The Good Guys
Good Guy handguns include Beretta Model 92 pistols in both black and INOX. Diane DiLascio’s detective character uses a Glock 17. Michael Rooker’s character packs a nickel-plated SIG P226.
The FBI tactical teams are mostly wielding M16-variant rifles. Michael Rooker’s character totes a Colt Model 733 short-barreled carbine with a forward assist and an operational happy switch. He operates mostly with the stock collapsed, but he’s wearing body armor so that’s not implausible.
Most of his FBI comrades wield Colt AR15 Sporter Carbines with 16-inch pencil barrels. One of the FBI team members carries a full-sized SP1 AR15 outfitted with a genuine M203 grenade launcher. FBI snipers use AR15A2 HBAR rifles with 20-round magazines and those cool stubby little Colt scopes affixed to the carrying handles.
One member of the FBI assault team also packs a SPAS12, but doesn’t extend the stock. Another guy carries a Cobray 37mm standalone flare launcher. The FBI guys have at least one Winchester Model 1300 Defender shotgun as well.
The serious card-carrying gun geek lives for the little things. It is obvious that the Hollywood types starring in this film were properly coached. The team members move well and basic stuff like keeping your finger outside the trigger guard is appreciated by the more studious among us.
The support equipment is nicely done as well. The vigilante SWAT guys blacken the skin around their eyes when wearing balaclavas. The tactical advantage this might offer is debatable I suppose, but it looks cool as heck when they take their hoods off and still have black stuff smeared around their peepers.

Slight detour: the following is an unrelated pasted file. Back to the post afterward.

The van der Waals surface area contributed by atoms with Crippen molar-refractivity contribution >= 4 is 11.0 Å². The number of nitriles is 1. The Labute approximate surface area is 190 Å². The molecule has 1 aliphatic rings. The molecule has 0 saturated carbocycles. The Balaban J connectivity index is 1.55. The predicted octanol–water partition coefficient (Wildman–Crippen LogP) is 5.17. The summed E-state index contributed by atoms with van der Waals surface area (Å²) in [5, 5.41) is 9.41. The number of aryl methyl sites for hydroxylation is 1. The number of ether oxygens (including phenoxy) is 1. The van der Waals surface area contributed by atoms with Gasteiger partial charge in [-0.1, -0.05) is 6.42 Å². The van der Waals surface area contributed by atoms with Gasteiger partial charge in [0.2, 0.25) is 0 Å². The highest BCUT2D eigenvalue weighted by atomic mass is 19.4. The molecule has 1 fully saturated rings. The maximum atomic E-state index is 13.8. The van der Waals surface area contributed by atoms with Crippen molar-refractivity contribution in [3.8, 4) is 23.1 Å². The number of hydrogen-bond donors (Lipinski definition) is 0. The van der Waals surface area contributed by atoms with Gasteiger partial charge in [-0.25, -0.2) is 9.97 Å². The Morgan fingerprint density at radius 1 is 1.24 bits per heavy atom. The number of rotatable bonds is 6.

The moral components of the plot come across a bit heavy-handed. There is an obvious reticence on the part of the rogue cops toward the beginning to harm their fellow law officers, but this thoroughly evaporates by the end of the film. They ultimately gun down a likeable cop in cold blood to protect their secret without producing nearly the angst one might expect. By the final free-for-all, both vigilante SWAT guys and FBI shooters are exchanging fire liberally and freely with obvious lethal intent. The final firefight is fairly epic.
While the mafia guys are overtly despicable and therefore disposable, the moral ambiguity surrounding the rogue cops is tougher to stomach. You sympathize with their professional frustration, but their actions are indefensible by the end. However, it’s a superb shoot-em-up just chock full of ballistic eye candy, so I am undoubtedly overthinking things.
The set-piece action scenes rival those of the Michal Mann crime classic Heat. That inimitable Heat sound is not there. But the gunfight choreography really is superb. The foley guys (sound effects crew) in Heat purportedly got that awesome reverb effect during their urban gunfights by firing blanks down among the buildings and then meticulously capturing the sound on set.
The filmmakers clearly burned through a lot of ammo making Renegade Force. The movie is available for free on YouTube and is good fodder for any proper gun nerd. Take it in while reloading or cleaning weapons, and it’ll get you in the proper frame of mind.
The violence is all stylized (medical school will absolutely ruin you on both theatrical battle wounds and horror movies). There is a fair amount of nudity, just in case you were thinking of asking Junior to join you. For a little gratuitous gun porn, however, Renegade Force is an underappreciated jewel. It’s also kind of cool to see Vince DeNiro in action back in the day.
Behind the Scenes on HBO’s Renegade Force with Theatrical Armorer (and Firearms News Editor) Vincent DeNiro
Dabbs: So, when did you get into the movie business?
DeNiro: I got my first “taste” of it in 1987 when I tried out for an acting role in a movie that was filming in north eastern Ohio. The movie’s funding fell thorough so it would be a few years later that I would actually do any work.
Dabbs: Do you have any formal acting training?